Mortuary Consumption and the Social Function of Stone Vessels in Early Dynastic Egypt

Keita Takenouchi*

*Corresponding author for this work

Research output: Contribution to journalArticlepeer-review

1 Citation (Scopus)

Abstract

This study examines the social functions of stone vessels in Early Dynastic society through a comparison between tomb architecture and the assemblage of stone vessels. The results demonstrated that the more valuable vessels, consisting of special wares and greenish stone vessels, were mostly restricted to high-status tombs in the Memphite and Abydos regions. This hierarchical structure places the king’s and highest officials’ tombs at the top of the hierarchy. Rulers probably distributed stone vessels to elites as part of their political strategy under the administrative institution and system developed since IIIC2. Furthermore, there are formal sets of stone vessels in elite tombs at provincial sites that are close to the vessel assemblage of the ritual list inscribed on funerary slabs during IIID. This suggests that stone vessels were likely brought to provincial areas to promote the offering ritual to local elites in this period. Thus, stone vessels functioned as a political medium for vertical and horizontal integration.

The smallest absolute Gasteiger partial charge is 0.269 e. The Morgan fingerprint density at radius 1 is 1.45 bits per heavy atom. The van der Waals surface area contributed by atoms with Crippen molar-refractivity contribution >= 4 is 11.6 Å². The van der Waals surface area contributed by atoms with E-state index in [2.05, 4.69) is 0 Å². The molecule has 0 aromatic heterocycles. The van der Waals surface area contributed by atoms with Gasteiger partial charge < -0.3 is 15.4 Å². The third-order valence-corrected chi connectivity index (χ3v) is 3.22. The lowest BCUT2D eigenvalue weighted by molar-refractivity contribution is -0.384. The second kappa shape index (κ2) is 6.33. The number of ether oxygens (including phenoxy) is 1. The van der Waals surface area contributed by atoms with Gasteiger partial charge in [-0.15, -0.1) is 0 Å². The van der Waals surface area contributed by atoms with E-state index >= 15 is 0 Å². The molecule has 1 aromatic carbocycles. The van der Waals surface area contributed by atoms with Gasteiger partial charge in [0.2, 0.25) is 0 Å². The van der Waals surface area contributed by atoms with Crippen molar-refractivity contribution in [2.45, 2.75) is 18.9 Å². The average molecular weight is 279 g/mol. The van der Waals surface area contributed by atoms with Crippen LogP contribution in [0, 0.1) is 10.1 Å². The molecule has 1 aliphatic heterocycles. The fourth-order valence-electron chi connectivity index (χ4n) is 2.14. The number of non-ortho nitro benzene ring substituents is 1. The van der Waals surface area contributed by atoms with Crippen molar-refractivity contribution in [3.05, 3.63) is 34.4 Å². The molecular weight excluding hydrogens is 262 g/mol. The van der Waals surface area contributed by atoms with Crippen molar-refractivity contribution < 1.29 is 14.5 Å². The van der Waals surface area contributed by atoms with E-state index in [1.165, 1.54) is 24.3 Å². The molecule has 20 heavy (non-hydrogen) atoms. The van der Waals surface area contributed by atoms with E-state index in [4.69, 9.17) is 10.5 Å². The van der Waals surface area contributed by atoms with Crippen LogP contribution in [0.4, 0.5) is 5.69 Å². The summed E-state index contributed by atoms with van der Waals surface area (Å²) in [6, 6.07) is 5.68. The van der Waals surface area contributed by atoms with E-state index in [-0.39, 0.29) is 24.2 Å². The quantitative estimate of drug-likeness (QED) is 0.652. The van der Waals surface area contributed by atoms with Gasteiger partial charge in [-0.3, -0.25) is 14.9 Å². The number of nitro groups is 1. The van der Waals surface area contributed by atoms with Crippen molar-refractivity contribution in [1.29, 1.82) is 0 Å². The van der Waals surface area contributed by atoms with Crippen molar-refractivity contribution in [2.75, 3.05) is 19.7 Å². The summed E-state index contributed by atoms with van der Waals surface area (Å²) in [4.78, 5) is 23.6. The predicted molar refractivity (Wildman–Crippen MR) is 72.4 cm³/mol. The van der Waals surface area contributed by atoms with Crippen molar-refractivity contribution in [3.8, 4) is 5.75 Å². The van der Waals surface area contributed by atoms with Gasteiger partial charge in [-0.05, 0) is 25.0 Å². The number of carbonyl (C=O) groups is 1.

Original languageEnglish
Pages (from-to)177-190
Number of pages14
JournalJournal of Egyptian Archaeology
Volume107
Issue number1-2
DOIs
Publication statusPublished - 2021 Jun
Externally publishedYes

Keywords

  • Stone vessels
  • administrative institutions
  • hierarchical norm
  • offering ritual
  • political integration

ASJC Scopus subject areas

  • Archaeology
  • History
  • Archaeology

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